Dickey Center hosts Young African Leaders Initiative alumni on campus
This is the first time the Mandela Washington Fellows have been at Dartmouth since 2018.
From July 22 to Aug. 5, the Dickey Center for International Understanding hosted 24 members of the Mandela Washington Fellowship, the flagship program of the U.S. Department of State Young African Leaders Initiative — a group launched in 2010 to support young African students as they work for economic growth, democracy and peace, according to the Dickey Center.
During their two-week visit to Dartmouth as part of MWF’s Alumni Enrichment Institute, the fellows engaged in various activities — including community service in the Upper Valley, discussions with each other on topics such as volunteerism and visits to the Hood Museum and New Hampshire State House — to participate in cultural exchange and build leadership skills.
“This summer, [we] had the opportunity to do a cultural exchange element of the program and come in and do more of the experience on a U.S. campus [and] have some leadership sessions,” Dickey Center program officer and YALI MWF academic director Amy Newcomb said. The fellows also visited businesses within their professional fields or interests.
All 24 participants had previously engaged in virtual programming for the 2021 Mandela Washington Fellowship, which was moved online due to COVID-19. The College last hosted the fellows in person for a six-week program in 2018, according to Newcomb.
In addition to the 24 fellows at Dartmouth, approximately 170 alumni from the 2021 fellowship will attend programming at seven other educational institutions across the country, according to the webpage. Newcomb said the U.S. State Department reached out to the eight educational institutions to request a condensed two-week version of the program for the 2021 fellows. She added that the Dickey Center “jumped at” the opportunity to host.
“Our entire team said this is the most fun we’ve ever had in our professional experiences,” she said. “We absolutely wanted to find a way to do it.”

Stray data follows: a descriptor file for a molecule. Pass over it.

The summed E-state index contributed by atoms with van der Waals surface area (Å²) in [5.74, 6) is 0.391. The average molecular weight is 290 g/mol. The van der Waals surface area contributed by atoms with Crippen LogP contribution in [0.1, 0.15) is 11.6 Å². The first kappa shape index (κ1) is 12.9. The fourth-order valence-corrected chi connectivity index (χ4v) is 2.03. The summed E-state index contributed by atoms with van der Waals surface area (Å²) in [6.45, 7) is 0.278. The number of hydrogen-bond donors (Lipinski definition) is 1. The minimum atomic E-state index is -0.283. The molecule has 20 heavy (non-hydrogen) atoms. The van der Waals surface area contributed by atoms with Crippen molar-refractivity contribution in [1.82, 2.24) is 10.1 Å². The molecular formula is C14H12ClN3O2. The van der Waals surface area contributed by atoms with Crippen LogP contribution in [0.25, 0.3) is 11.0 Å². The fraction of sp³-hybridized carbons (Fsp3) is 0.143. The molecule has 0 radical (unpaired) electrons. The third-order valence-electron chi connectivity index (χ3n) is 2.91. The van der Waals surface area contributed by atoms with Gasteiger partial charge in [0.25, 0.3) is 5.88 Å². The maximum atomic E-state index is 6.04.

Following a three-day orientation, the fellows dedicated each day to topics such as social justice and race in America; leadership and networking; and community engagement and volunteerism, Newcomb said. Dickey Center staff then organized discussions, workshops and site visits based on the theme of the day.
The fellows also participated in community service projects with Upper Valley organizations, including Willing Hands and Spark Community Center, Newcomb said. Dickey Center associate director of Global Health and Development Dawn Carey added that the Dickey Center partnered with the Dartmouth Center for Social Impact to curate the service component of the program.
The fellows also participated in a digital storytelling workshop with Jones Media Center media learning technologist Susan Simon, who said she enjoyed getting to know the fellows.
“It’s [been] a highlight of my career to work with the YALIs,” Simon said. “Their stories are quite profound.”
MWF ended with the fellows’s departure from campus on Aug. 5. Carey said that the fellows “exceeded expectations in their preparedness and their engagement.”
One fellow, Chifuniro Kambauwa, founded an organization that works with women living with HIV/AIDS in her home country of Malawi called Open Arms Foundation. Kambauwa said the foundation encourages women to venture into the fish farming business and teaches the importance of adhering to medication use.
Kambauwa described YALI as a “very good experience,” adding that she can apply lessons learned in the program to her organization.
“Being at the college, at least I had the chance to see how people in America do volunteerism, which is very different from what my country does,” Kambauwa said. “... [Here] I saw people [who were] very much passionate about what they do, about their work, which is different from my country.”
Another fellow, Maribe Mamobolo, said he started a company in South Africa called the Partnerships Resource Hub, aimed at addressing one of the United Nations’ Sustainable Development Goals.
Mamobolo said the YALI program “absolutely fed the core of what I do because I’m in that space of collaboration.”
“There is no other program like this for young Africans to come together and be able to work together, so, for me, that’s at the core of my business,” he added. “...I can easily say that if I go to a particular country [in Africa], I’ve got somebody that I can work with, someone who help me navigate certain spaces.”